Important lessons from Scottish NHSnet initiative

October 05, 2000

NHSnet in Scottish primary care: lessons for the future

The success of the implementation of a recent Scottish Office initiative, which linked 99% of Scottish general practices to NHSnet (an electronic network for health care professionals across Britain), is called into question in this week's BMJ. The study provides useful lessons for those embarking on a similar exercise in England and Wales.

Willmot and colleagues evaluated this initiative and found that, although 56% of practices were accessing NHSnet at least once a week, local variations in the way practices were connected to the network, costs they incurred and training they received all caused discontent and affected levels of use.

For instance, poor access discouraged people from using NHSnet in 19% of practices and caused 38% of practices to restrict its use. Some practices paid nothing for use, whereas others had to pay for calls. As bills escalate, these practices may start to restrict use, warn the authors. Training focused on administration rather than use of the internet and did not target healthcare professionals. Only 14% of attendees were general practitioners and 3% were practice nurses, say the authors. Interestingly, practices in areas that provided more detailed internet training locally were more likely to make regular use of NHSnet, emphasising the importance of targeting training.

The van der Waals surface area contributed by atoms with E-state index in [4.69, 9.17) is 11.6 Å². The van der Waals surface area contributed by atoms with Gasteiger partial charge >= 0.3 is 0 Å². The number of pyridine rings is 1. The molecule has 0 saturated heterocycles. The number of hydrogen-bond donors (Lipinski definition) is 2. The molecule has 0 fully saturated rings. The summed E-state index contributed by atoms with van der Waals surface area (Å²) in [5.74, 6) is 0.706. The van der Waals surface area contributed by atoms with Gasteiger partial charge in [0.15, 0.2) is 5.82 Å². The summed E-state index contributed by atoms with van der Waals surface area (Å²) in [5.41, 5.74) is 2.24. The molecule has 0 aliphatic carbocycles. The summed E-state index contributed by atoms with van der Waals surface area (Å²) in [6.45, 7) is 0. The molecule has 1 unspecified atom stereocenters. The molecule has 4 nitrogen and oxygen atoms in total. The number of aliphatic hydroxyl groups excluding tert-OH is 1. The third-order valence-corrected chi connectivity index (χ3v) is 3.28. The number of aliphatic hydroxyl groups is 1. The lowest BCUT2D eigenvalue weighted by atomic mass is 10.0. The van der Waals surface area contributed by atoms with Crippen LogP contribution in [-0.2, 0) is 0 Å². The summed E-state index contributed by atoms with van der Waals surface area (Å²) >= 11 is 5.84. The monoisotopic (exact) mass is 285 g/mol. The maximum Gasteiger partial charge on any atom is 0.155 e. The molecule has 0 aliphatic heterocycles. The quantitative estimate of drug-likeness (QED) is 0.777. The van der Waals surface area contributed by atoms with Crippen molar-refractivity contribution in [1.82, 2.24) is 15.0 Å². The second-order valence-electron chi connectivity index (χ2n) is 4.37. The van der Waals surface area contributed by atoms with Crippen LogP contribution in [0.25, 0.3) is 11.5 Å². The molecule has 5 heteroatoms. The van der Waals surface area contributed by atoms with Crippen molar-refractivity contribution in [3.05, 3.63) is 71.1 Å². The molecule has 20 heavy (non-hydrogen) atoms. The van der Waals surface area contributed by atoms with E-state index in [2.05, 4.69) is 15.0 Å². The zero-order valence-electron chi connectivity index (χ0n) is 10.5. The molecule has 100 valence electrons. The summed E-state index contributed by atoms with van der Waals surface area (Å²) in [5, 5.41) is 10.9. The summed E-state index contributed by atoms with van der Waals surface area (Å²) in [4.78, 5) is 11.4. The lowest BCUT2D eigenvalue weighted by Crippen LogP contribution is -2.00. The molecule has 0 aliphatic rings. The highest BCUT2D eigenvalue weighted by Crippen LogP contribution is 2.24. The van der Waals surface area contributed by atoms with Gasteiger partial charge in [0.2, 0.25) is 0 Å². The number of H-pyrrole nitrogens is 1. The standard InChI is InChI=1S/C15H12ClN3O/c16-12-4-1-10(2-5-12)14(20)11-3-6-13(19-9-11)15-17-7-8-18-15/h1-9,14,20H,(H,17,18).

Simply providing the necessary equipment to access NHSnet is not enough, say the authors. Comprehensive, appropriate education, targeted at the right individuals is also required to ensure that the potential of NHSnet to support evidence based practice is maximised. Important lessons should be learnt from the Scottish initiative, both in Scotland and by those embarking on a similar exercise in England and Wales, they conclude.

Madeleine Willmot, Clinical Effectiveness Coordinator, Forth Valley Health Board, Stirling, Scotland


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